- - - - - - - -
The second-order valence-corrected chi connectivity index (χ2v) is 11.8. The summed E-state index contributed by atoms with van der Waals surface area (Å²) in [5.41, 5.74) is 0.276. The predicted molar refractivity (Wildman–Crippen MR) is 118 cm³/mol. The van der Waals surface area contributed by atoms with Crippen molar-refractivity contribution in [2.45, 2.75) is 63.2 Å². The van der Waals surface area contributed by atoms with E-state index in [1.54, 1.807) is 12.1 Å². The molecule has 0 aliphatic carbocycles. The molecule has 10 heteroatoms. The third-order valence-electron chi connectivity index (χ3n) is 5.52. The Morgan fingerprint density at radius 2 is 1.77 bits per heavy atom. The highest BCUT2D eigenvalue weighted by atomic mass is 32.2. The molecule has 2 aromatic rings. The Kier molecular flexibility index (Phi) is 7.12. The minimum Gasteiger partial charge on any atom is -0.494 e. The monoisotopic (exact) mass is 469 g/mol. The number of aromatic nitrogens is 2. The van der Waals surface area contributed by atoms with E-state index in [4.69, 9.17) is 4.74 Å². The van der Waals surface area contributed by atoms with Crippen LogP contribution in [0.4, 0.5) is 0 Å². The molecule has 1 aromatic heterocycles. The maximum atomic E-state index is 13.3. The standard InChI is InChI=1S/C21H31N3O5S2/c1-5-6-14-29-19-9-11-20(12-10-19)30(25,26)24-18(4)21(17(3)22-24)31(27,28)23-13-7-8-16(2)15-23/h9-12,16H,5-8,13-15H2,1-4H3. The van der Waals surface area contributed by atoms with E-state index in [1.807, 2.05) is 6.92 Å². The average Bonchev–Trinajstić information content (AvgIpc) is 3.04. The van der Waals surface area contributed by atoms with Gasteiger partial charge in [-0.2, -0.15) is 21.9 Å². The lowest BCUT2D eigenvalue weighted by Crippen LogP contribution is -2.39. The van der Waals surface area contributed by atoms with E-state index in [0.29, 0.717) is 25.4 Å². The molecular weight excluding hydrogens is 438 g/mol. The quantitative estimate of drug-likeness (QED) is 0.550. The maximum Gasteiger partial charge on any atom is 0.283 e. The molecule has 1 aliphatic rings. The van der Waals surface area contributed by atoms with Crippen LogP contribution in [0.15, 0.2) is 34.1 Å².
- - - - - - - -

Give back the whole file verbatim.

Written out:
The second-order valence-corrected chi connectivity index (χ2v) is 11.8. The summed E-state index contributed by atoms with van der Waals surface area (Å²) in [5.41, 5.74) is 0.276. The predicted molar refractivity (Wildman–Crippen MR) is 118 cm³/mol. The van der Waals surface area contributed by atoms with Crippen molar-refractivity contribution in [2.45, 2.75) is 63.2 Å². The van der Waals surface area contributed by atoms with E-state index in [1.54, 1.807) is 12.1 Å². The molecule has 0 aliphatic carbocycles. The molecule has 10 heteroatoms. The third-order valence-electron chi connectivity index (χ3n) is 5.52. The Morgan fingerprint density at radius 2 is 1.77 bits per heavy atom. The highest BCUT2D eigenvalue weighted by atomic mass is 32.2. The molecule has 2 aromatic rings. The Kier molecular flexibility index (Phi) is 7.12. The minimum Gasteiger partial charge on any atom is -0.494 e. The monoisotopic (exact) mass is 469 g/mol. The number of aromatic nitrogens is 2. The van der Waals surface area contributed by atoms with E-state index in [4.69, 9.17) is 4.74 Å². The van der Waals surface area contributed by atoms with Crippen LogP contribution in [0.4, 0.5) is 0 Å². The molecule has 1 aromatic heterocycles. The maximum atomic E-state index is 13.3. The standard InChI is InChI=1S/C21H31N3O5S2/c1-5-6-14-29-19-9-11-20(12-10-19)30(25,26)24-18(4)21(17(3)22-24)31(27,28)23-13-7-8-16(2)15-23/h9-12,16H,5-8,13-15H2,1-4H3. The van der Waals surface area contributed by atoms with E-state index in [1.807, 2.05) is 6.92 Å². The average Bonchev–Trinajstić information content (AvgIpc) is 3.04. The van der Waals surface area contributed by atoms with Gasteiger partial charge in [-0.2, -0.15) is 21.9 Å². The lowest BCUT2D eigenvalue weighted by Crippen LogP contribution is -2.39. The van der Waals surface area contributed by atoms with E-state index in [0.29, 0.717) is 25.4 Å². The molecular weight excluding hydrogens is 438 g/mol. The quantitative estimate of drug-likeness (QED) is 0.550. The maximum Gasteiger partial charge on any atom is 0.283 e. The molecule has 1 aliphatic rings. The van der Waals surface area contributed by atoms with Crippen LogP contribution in [0.15, 0.2) is 34.1 Å².